Whilst a few suggested that it was key to have one person to focus enthusiasm and push implementation forward, many reported that implementation had been stymied when such an individual had left and the skills and support they offered had not been replaced. A “centre pin” (SUR/ANS-TH-16) approach was not considered conducive to sustaining implementation efforts:
I think there’s certain key things that need to be addressed … key boxes that need to be ticked by an enhanced recovery programme to make sure it is sustainable … so it can’t be reliant on one individual or one role, because – well, for obvious reasons. If you take that person out of the equation then the whole thing will come crumbling down. (NUR/AHP-CC-4)
Instead, participants described the engagement of all relevant stakeholders, teamwork and collaboration as critical facilitators for successful programme implementation:
I think it should be led by the team really. I think it’s one of those things that someone can initiate it and someone can start to lead, but if the team doesn’t take over then it’s probably doomed. (NUR/AHP-TH-19)
Meetings that were focused on ERAS implementation within each of the specialities were considered an important part of the process of developing an ERAS programme as they brought together the multidisciplinary team at the programme set-up stage. It meant that all stakeholders had a chance to shape the planned work, as one surgeon stated “they were there to invent it” (7, HN). Participants described the meetings as offering a rare and much appreciated opportunity to spend time with colleagues to reflect on practices, address differences, standardise and clarify processes, and to discuss ways to go forward with the programme as a team:
I think the ward staff and the, allied health professionals and the surgeons having a chance to sit down and talk through what they each thought was going on, which was not always the same (Laughter)…was quite a useful process in itself. So it was really about you know, streamlining and, clarifying what was going on. (SUR/ANS-HN-8)
Collective action – Implementing the ERAS programme
Healthcare professionals across the specialities and disciplines considered staff education to be an essential but challenging element of ERAS implementation.
…you’re trying to educate a very busy group of people, and that can be difficult. They’re not the type of people you can say, “Right, everyone that works here, drop off your Wednesday afternoon, and I’ll come and teach you.” Because it just doesn’t work like that. Erm, everyone’s got patients to look after, and you know, the fundamental problem with educating a group of people that are here 365 days a year, 24 hours a day, like nurses, is that you can never get them all in one place. (NUR/AHP-CC-4)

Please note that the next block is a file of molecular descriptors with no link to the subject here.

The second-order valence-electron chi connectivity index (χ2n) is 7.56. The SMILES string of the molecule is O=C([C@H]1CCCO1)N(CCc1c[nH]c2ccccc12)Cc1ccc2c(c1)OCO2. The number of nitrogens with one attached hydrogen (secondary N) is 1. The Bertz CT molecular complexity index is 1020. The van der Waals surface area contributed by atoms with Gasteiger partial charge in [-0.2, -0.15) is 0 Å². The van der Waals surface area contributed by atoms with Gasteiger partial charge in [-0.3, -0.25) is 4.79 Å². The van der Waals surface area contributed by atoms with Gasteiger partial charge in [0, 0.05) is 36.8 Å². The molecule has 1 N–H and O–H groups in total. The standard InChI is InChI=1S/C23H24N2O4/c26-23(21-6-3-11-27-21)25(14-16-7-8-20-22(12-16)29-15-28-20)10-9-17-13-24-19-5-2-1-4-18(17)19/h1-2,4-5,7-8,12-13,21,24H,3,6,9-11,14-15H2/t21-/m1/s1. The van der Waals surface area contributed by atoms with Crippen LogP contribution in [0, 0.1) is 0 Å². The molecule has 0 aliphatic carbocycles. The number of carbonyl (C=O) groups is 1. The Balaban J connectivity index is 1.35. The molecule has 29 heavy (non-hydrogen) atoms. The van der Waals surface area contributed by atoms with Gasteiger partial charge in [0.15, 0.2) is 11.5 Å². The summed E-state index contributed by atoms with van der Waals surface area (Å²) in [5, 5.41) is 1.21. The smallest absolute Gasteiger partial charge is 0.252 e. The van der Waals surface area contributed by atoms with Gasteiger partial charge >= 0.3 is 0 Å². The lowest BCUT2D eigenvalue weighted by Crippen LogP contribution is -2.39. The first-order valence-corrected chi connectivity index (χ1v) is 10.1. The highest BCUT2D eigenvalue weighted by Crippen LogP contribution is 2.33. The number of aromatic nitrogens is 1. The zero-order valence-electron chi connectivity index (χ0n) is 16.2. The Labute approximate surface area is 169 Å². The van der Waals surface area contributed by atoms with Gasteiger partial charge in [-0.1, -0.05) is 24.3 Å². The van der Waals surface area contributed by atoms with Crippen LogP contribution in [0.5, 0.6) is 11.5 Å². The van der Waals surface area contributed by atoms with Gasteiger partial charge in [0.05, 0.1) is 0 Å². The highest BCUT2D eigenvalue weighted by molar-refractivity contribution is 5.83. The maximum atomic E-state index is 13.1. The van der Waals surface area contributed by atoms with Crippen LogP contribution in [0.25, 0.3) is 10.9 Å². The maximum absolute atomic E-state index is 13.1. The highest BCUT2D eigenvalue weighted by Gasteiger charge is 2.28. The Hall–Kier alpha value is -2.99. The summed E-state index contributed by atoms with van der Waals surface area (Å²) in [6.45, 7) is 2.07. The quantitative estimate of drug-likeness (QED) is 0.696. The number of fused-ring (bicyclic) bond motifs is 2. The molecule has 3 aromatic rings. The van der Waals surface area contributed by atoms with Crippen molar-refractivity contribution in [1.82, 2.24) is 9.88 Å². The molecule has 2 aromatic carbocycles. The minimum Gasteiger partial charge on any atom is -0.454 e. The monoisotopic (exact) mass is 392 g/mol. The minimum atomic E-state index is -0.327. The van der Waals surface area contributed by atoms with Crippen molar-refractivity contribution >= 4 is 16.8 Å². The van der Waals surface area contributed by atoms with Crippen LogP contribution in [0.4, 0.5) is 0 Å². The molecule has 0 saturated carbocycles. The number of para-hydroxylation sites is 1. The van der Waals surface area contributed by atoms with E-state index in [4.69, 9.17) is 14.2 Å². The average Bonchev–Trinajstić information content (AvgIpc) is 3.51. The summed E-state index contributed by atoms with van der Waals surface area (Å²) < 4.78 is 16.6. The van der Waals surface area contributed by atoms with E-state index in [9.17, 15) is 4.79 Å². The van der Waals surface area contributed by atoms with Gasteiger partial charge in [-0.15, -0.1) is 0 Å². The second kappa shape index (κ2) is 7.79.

Education of staff was necessary to encourage the early feeding element of ERAS:
…and to educate the nursing staff on the ward, erm, and generate the consensus among my colleagues that, erm, we can look after the patients according to the ERAS protocol and not just starve them for three days. (SUR/ANS-CO-21)
Resource limitations in terms of staffing issues (being short staffed, high staff turnover, lack of weekend workers including dietitians) and time constraints (to attend meetings, educate staff and patients) were also reported as significant challenges to implementing the ERAS programme by many of the participants across roles:
That's one area which I think we can work better because some patients get stomas and I think that delays their ERAS a little bit because we don't have enough staff or manpower to educate them about stomas pre-operatively. (SUR/ANS-CO-21)
It was, very much from my perspective … “we’ve implemented ERAS, these meetings have gone on, we decided that’s what we’re going to do, we’ve got the booklets and then let’s roll with it.” “So tell as many nurses as possible,” but we didn’t have the time to actually tell them in-depth what it means. (NUR/AHP-HN-12)
The role of money attached to CQUIN scheme was recognized by many staff as key to facilitating implementation, as successfully reaching ERAS-related targets provided the funds for additional resources. For example, project nurses time was back filled, extra equipment and data collectors were available. Staff in the thoracics speciality described having used CQUIN money to ring-fence nursing time dedicated to the implementation of the ERAS programme. Many considered this to have enabled ERAS implementation as the allocated time had maintained ERAS focus and enthusiasm:
…certainly early on there was a drift in – it was introduced and everyone was signed up to it and then it drifted back a bit … And so my feeling was when the two ERP nurses came, they were already on the ward, but were appointed into that role, I think they were very good at keeping it ticking over with the nurses … (SUR/ANS-TH-13)
…there was some bit of protected time given to some of the thoracic staff to take some time out and that’s how it got so micro-managed and how it got so embedded in thoracics. (NUR/AHP-CO-24)
However, a few participants reported that it was challenging when project-associated resources ended: